review Archive

Album Review: Eloy – Visionary

The word derivative is too often used as a term of disdain, as a pejorative adjective to tar a musical act with supposed lack of originality. But even if one doesn’t buy the adage that it’s all been done before — that, as the early rock critic Qohelet put it some twenty-one centuries ago, there’s

Album Review: Let Freedom Sing — The Music of the Civil Rights Movement

In honor of the Martin Luther King National Holiday — (as a close friend wrote to me last night, “Remember to honor Dr. King. What he did, he did for all.”) — here’s a review from a year ago. Don’t be put off by the Time Life logo on the new box set Let Freedom Sing:

Album Review: Research Turtles (self titled)

If Shoes fit, wear ’em. Despite the fact that Research Turtles are depicted on the cover of their self-titled, self-released CD as a sort of dirty-faced Knack for the 21st century, this Lake Charles Louisiana-based quartet has more in common with legendary powerpop band Shoes. “Let’s Get Carried Away” has the sound, feel and attitude

Album Review: Jeff Norwood – Awendaw

South Carolina acoustic bluesman Jeff Norwood conjures the spirits of Mississippi Fred McDowell and Robert Johnson on Awendaw. Using little more than (mostly) acoustic guitar, dobro, bass and footstomps, Norwood convincingly puts forth his tales in a style that’s authentic, not a mere pastiche. Familiar setting and characters populate Norwood’s song stories: the Devil, swamps,

Album Review: Fran King – My Sweet Elixir

Fran King has been called an Irish McCartney. A more apt comparison might be Hawthorne California’s Emitt Rhodes. Like both Sir Paul and the mercurial Rhodes, King is possessed of an unerring sense of melody, but like Rhodes, he doesn’t rock out. His songs and arrangements have plenty in common with tracks on McCartney and

Album Review: Richard Smyth – Sleight of Hand

Good title. Smyth is an electric guitarist with a wide sonic palette, and his mastery is highlighted throughout the disc. Shades of Wired-era Jeff Beck and 70s Lee Ritenour are scattered across the disc’s ten tracks. “Vicky’s Birthday” builds a jazz-inflected (but definitely rock) arrangement atop the riff from Don Nix‘s “Goin’ Down” but uses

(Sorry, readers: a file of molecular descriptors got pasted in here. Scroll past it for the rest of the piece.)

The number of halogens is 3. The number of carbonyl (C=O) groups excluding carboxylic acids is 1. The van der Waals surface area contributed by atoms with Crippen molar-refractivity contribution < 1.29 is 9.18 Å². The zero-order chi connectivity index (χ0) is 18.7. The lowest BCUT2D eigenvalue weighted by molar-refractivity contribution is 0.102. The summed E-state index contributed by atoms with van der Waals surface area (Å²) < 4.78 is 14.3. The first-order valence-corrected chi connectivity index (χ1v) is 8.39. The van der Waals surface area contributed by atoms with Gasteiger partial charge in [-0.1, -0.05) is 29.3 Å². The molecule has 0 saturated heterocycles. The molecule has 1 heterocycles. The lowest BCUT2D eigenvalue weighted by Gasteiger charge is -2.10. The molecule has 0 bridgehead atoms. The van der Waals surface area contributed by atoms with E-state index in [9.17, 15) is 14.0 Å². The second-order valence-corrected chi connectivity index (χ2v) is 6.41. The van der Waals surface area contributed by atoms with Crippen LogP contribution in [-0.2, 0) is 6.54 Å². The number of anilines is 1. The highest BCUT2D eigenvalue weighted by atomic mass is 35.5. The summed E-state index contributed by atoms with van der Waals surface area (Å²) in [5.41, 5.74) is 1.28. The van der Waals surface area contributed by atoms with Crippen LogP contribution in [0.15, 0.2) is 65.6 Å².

Album Review: Bench Grinder – Clean is the New Dirty (EP)

If Jordan Oakes were still compiling editions of the legendary Yellow Pills series, “Ride With Me” from Bench Grinder would merit serious consideration. High-energy powerpop in a 90s vein, the track has hooks and enough variation to make the cut. What the track lacks is professional-grade production. All the elements are there, but the way

Album Review: Long John Hunter – Looking for a Party

Modern blues records often suffer from a fatal flaw: those in charge of the production or arrangement aren’t always possessed of the requisite “feel.” The resulting product thus often contains elements that don’t mesh well with the blues format: maybe it’s synthesizers, or sampled horn charts, or production flourishes that simply don’t work. Sometimes producers

Album Review: Go Time! – Speak

There’s a quality to the audio and arrangements on Speak, the self-released disc from Chicago-area Go Time!, that evokes 1983. More than anything else, this outfit sounds like an indie band (though the terms wasn’t in wide use in those days) from the early 80s. The unadorned recording isn’t quite lo-fi (think: Guided By Voices)

Album Review: Them Bird Things – Fly, Them Bird Things, Fly

Surf rock from Finland? Well, you’d be hard-pressed to find more authentic writing, playing, arrangement or production of that style in the 21st century than you would from Them Bird Things, the pride of Helsinki Finland. But their album Fly, Them Bird Things, Fly is really more of an ultra-tuneful, moody folk-punk-psych set. The band